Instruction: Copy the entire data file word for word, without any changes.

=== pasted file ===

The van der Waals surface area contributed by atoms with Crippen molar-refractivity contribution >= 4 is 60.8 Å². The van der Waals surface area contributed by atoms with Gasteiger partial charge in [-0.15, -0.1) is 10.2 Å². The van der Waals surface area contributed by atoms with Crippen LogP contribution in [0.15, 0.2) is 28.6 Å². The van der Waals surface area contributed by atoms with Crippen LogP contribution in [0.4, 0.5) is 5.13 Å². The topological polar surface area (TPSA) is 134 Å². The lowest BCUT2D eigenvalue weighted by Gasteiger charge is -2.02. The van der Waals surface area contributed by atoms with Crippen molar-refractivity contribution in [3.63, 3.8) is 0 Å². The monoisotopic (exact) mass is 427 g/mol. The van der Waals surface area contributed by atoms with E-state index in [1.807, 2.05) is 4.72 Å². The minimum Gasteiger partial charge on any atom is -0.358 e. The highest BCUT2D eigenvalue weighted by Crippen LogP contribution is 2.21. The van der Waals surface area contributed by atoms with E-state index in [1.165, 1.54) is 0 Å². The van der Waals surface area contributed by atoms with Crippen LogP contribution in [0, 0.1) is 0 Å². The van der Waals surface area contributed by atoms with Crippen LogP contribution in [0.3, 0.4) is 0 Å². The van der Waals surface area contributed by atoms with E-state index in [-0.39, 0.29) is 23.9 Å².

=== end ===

The van der Waals surface area contributed by atoms with Crippen molar-refractivity contribution >= 4 is 60.8 Å². The van der Waals surface area contributed by atoms with Gasteiger partial charge in [-0.15, -0.1) is 10.2 Å². The van der Waals surface area contributed by atoms with Crippen LogP contribution in [0.15, 0.2) is 28.6 Å². The van der Waals surface area contributed by atoms with Crippen LogP contribution in [0.4, 0.5) is 5.13 Å². The topological polar surface area (TPSA) is 134 Å². The lowest BCUT2D eigenvalue weighted by Gasteiger charge is -2.02. The van der Waals surface area contributed by atoms with Crippen molar-refractivity contribution in [3.63, 3.8) is 0 Å². The monoisotopic (exact) mass is 427 g/mol. The van der Waals surface area contributed by atoms with E-state index in [1.807, 2.05) is 4.72 Å². The minimum Gasteiger partial charge on any atom is -0.358 e. The highest BCUT2D eigenvalue weighted by Crippen LogP contribution is 2.21. The van der Waals surface area contributed by atoms with E-state index in [1.165, 1.54) is 0 Å². The van der Waals surface area contributed by atoms with Crippen LogP contribution in [0, 0.1) is 0 Å². The van der Waals surface area contributed by atoms with Crippen LogP contribution in [0.3, 0.4) is 0 Å². The van der Waals surface area contributed by atoms with E-state index in [-0.39, 0.29) is 23.9 Å².